6. The circuit assembly as in claim 3 wherein said metal wire is formed into a bridge at cross over points thereof in order to prevent electrical shorts.
7. In a combustion turbine engine, a circuit assembly affixed to a stationary or moving part of said turbine engine for receiving sensed information about the condition of said part and transmitting said sensed information to a receiver external to said turbine engine, said circuit assembly comprising:
- a printed circuit board comprising an alumina substrate and having conductive traces formed of a thick film gold paste deposited thereon;
- active and passive components of said circuit assembly being attached to said printed circuit board by means of gold powder diffused under high temperature; and,
- gold wire bonding between said circuit traces and said active components in order to complete said circuit assembly, said gold wire bonding being oriented parallel to a direction of centrifugal forces to be exerted upon said circuit during operation of the turbine engine.
8. The circuit assembly as in claim 7 wherein said passive components comprise a metal wire air core conductor affixed to said circuit traces of said printed circuit board for forming an inductive element of said circuit assembly and potted along a length thereof so as to prevent electrical shorts at high frequencies.
9. A method for manufacturing a circuit assembly resistant to elevated temperature and high g forces, said method comprising the steps of:
- locating a printed circuit board inside a transfer plate, said printed circuit board having gold circuit traces formed thereon;
- positioning an alignment plate over said printed circuit board, said alignment plate having openings therein corresponding to size and location of components to be attached to said printed circuit board;
- depositing gold powder in said openings of said alignment plate;
- depositing said components inside of said openings in said alignment plate;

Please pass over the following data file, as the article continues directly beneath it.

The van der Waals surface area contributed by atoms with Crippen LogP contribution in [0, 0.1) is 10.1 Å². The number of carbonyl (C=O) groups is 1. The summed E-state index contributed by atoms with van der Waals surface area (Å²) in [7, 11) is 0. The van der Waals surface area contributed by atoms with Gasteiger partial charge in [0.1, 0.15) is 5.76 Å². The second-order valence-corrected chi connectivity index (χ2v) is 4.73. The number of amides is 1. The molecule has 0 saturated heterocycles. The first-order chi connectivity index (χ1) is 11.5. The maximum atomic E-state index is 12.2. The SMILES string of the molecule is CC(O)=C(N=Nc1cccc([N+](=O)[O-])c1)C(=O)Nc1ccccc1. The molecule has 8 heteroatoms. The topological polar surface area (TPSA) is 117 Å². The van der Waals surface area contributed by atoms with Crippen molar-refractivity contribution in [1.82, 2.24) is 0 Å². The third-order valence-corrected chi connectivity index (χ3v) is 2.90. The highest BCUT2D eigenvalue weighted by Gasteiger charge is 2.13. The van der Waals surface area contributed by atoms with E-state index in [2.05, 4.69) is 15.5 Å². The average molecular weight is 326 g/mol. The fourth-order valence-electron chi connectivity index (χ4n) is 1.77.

- clamping said transfer plate containing said circuit assembly between a pair of heated graphite plates and subjecting all to elevated temperatures, whereby said gold powder diffuses into said printed circuit board and into said components, thereby forming a secure bond that can withstand elevated temperatures and high g-forces.
10. The process as in claim 9 wherein said transfer plate is made of graphite and is sized and shaped with at least one opening formed therein for receipt of said printed circuit board.
11. The process as in claim 9 wherein said alignment plate is made of stainless steel so as not to bond to said gold powder.
12. The process as in claim 9 wherein said alignment plate is made of ceramic so as not to bond to said gold powder.
13. The process as in claim 9 further including the step of bonding wire between said components and said circuit traces on said printed circuit board.
14. The process as in claim 13 wherein said bonding wire is made of gold and has a diameter within the range of 0.7 mil and 1.0 mil.
15. The process as in claim 8 wherein the gold powder is deposited in the form of a gold paste for attaching the components to said printed circuit board.
Filed: Aug 15, 2008
Publication Date: Feb 18, 2010
Patent Grant number: 8023269
Applicants: Siemens Power Generation, Inc. (Orlando, FL), Arkansas Power Electronics International, Inc. (Fayetteville, AR)
Inventors: DAVID J. MITCHELL (Oviedo, FL), ANAND A. KULKARNI (Oviedo, FL), RAMESH SUBRAMANIAN (Oviedo, FL), EDWARD R. ROESCH (Orlando, FL), ROD WAITS (Sunnyvale, CA), ROBERTO SCHUPBACH (Fayetteville, AR), JOHN R. FRALEY (Fayetteville, AR), ALEXANDER B. LOSTETTER (Fayetteville, AR), BRICE MCPHERSON (Fayetteville, AR), BRYON WESTERN (West Fork, AR)
Application Number: 12/192,340
International Classification: H05K 1/03 (20060101);